- heycar meets Jason Cranswick
heycar meets Jason Cranswick
heycar editorial team
To kick things off, we were keen to get into the passenger’s seat to find out a bit more about Jason Cranswick, who’s been Commercial Director at Jardine Motors since 2015. We know his favourite car is a Porsche 911, but what keeps him ticking on those long journeys?
What’s the most challenging part of your job?
Without a doubt the most challenging thing about my job is keeping up with the pace of change. The automotive industry is shifting in so many ways, whether it’s electric vehicles coming to the fore, working out how to make use of all of the data and insight we have, regulatory changes or shifts in consumer demand.
If you were a car, what make and model would you be and why?
An Audi e-tron. Because it’s future looking, it’s environmentally friendly and has a hint of luxury.
What are your road trip essentials?
My ‘must have’ when I’m in the car is a good podcast, I’m a big ‘House of Rugby’ fan. I also can’t function without caffeine so that’s definitely an essential in the car.
It’s important for me that there’s a reason for being on that road trip. I drive around 1000 miles a week for work, across the country visiting the Jardine teams so if I’m adding to those miles, for me it’s important to know why I’m on that journey.
If you could take a road trip anywhere, where would it be and why?
Definitely up into the mountains in Europe, probably driving through the Alps with the family. Spending time with them enjoying the snow and the scenery is always great quality time with the family. That’s one of the things the Europeans have definitely got right, the balance between work and family time.
Who would be your favourite celebrity passenger?
It has to be Eddie Jones - the legend.
What’s the biggest challenge facing the electric vehicle industry right now?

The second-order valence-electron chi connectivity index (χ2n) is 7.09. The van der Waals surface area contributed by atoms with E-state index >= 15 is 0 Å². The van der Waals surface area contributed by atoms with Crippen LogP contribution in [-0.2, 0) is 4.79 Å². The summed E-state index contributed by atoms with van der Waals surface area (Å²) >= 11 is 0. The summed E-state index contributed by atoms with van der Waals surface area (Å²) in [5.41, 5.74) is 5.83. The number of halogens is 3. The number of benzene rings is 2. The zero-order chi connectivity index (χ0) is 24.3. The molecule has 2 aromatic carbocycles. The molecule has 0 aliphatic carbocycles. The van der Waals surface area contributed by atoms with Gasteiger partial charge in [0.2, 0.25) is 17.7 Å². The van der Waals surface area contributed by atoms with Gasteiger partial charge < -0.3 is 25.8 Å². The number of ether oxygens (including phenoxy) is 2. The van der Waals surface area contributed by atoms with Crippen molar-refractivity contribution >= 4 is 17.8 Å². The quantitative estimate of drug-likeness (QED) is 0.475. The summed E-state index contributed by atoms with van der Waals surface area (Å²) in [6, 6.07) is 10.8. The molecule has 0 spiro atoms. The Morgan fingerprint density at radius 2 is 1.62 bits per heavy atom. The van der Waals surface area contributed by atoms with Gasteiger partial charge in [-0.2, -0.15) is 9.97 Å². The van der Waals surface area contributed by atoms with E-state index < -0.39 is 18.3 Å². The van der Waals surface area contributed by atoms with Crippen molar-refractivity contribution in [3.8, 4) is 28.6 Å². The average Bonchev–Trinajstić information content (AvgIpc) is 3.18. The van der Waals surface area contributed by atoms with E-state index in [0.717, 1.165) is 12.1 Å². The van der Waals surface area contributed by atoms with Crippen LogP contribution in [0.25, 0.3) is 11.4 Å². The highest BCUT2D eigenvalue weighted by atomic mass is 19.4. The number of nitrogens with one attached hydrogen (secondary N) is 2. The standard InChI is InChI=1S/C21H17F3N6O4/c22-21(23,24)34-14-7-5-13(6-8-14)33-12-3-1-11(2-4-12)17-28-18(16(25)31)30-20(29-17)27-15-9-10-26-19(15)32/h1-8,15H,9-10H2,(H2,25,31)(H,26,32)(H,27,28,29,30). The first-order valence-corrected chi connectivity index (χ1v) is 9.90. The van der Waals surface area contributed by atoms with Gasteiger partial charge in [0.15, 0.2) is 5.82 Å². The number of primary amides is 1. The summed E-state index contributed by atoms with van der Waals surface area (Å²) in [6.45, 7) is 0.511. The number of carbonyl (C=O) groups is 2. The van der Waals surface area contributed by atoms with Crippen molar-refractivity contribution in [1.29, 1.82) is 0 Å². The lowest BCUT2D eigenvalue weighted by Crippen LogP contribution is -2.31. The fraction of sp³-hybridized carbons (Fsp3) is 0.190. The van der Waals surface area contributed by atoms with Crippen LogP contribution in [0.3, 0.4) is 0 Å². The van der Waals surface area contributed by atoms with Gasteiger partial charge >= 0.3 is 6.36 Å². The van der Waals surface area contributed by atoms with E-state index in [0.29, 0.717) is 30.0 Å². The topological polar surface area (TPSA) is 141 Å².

That’s quite an easy one. Today we sell a petrol or diesel car, we neither know or worry about how the customer will fuel it. It’s not part of their decision making process as we know it’s so readily available. With electric vehicles, how and where you charge is a fundamental part of the proposition.
The challenge we face as an industry is understanding the broader ecosystem and being able to give customers the best advice. We have an educational role to play for the foreseeable future. When buying an electric vehicle we need to understand so many new aspects, and that’s where the role of the dealer changes slightly. It’s even more important that we build trust and give our customers confidence.
With advancements in battery technology, and around another 200 electric models expected to come into the market over the next 18 months, our choice is only getting wider. EV is now, not the future.
We are at that early adoption stage though, which means people take longer in the decision making process with EVs. There are more considerations. If you equate it to a mobile phone, if you lost your charger two years ago you were in trouble. Now they’re mostly inter-operable, and the anxieties have gone over time because everyone has that charger readily available. That’s where we need to get to with EVs.
At the moment I have a Porsche Cayenne hybrid. It’s the first EV I’ve had as an everyday car, and even for me as someone in the industry it took a couple of weeks to get used to. It’s nothing that’s insurmountable it’s just an education piece.